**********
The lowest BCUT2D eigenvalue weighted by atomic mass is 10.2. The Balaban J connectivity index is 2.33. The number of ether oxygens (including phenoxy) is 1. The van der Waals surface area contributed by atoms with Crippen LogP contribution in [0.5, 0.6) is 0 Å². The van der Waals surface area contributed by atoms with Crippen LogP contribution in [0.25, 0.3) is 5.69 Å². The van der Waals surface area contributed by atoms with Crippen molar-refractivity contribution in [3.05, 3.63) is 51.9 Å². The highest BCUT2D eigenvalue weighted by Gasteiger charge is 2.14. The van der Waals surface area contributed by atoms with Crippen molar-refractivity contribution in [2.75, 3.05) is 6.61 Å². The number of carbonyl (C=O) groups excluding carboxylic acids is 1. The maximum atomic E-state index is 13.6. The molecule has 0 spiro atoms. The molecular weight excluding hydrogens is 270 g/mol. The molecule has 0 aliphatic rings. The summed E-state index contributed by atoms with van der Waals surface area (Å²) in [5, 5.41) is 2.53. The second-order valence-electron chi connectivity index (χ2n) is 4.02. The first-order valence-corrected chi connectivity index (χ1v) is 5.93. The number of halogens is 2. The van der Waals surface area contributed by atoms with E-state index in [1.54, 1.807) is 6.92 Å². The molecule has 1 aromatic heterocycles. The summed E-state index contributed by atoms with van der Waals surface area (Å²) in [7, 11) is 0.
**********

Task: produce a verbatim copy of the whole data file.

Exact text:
The lowest BCUT2D eigenvalue weighted by atomic mass is 10.2. The Balaban J connectivity index is 2.33. The number of ether oxygens (including phenoxy) is 1. The van der Waals surface area contributed by atoms with Crippen LogP contribution in [0.5, 0.6) is 0 Å². The van der Waals surface area contributed by atoms with Crippen LogP contribution in [0.25, 0.3) is 5.69 Å². The van der Waals surface area contributed by atoms with Crippen molar-refractivity contribution in [3.05, 3.63) is 51.9 Å². The highest BCUT2D eigenvalue weighted by Gasteiger charge is 2.14. The van der Waals surface area contributed by atoms with Crippen molar-refractivity contribution in [2.75, 3.05) is 6.61 Å². The number of carbonyl (C=O) groups excluding carboxylic acids is 1. The maximum atomic E-state index is 13.6. The molecule has 0 spiro atoms. The molecular weight excluding hydrogens is 270 g/mol. The molecule has 0 aliphatic rings. The summed E-state index contributed by atoms with van der Waals surface area (Å²) in [5, 5.41) is 2.53. The second-order valence-electron chi connectivity index (χ2n) is 4.02. The first-order valence-corrected chi connectivity index (χ1v) is 5.93. The number of halogens is 2. The van der Waals surface area contributed by atoms with E-state index in [1.54, 1.807) is 6.92 Å². The molecule has 1 aromatic heterocycles. The summed E-state index contributed by atoms with van der Waals surface area (Å²) in [7, 11) is 0.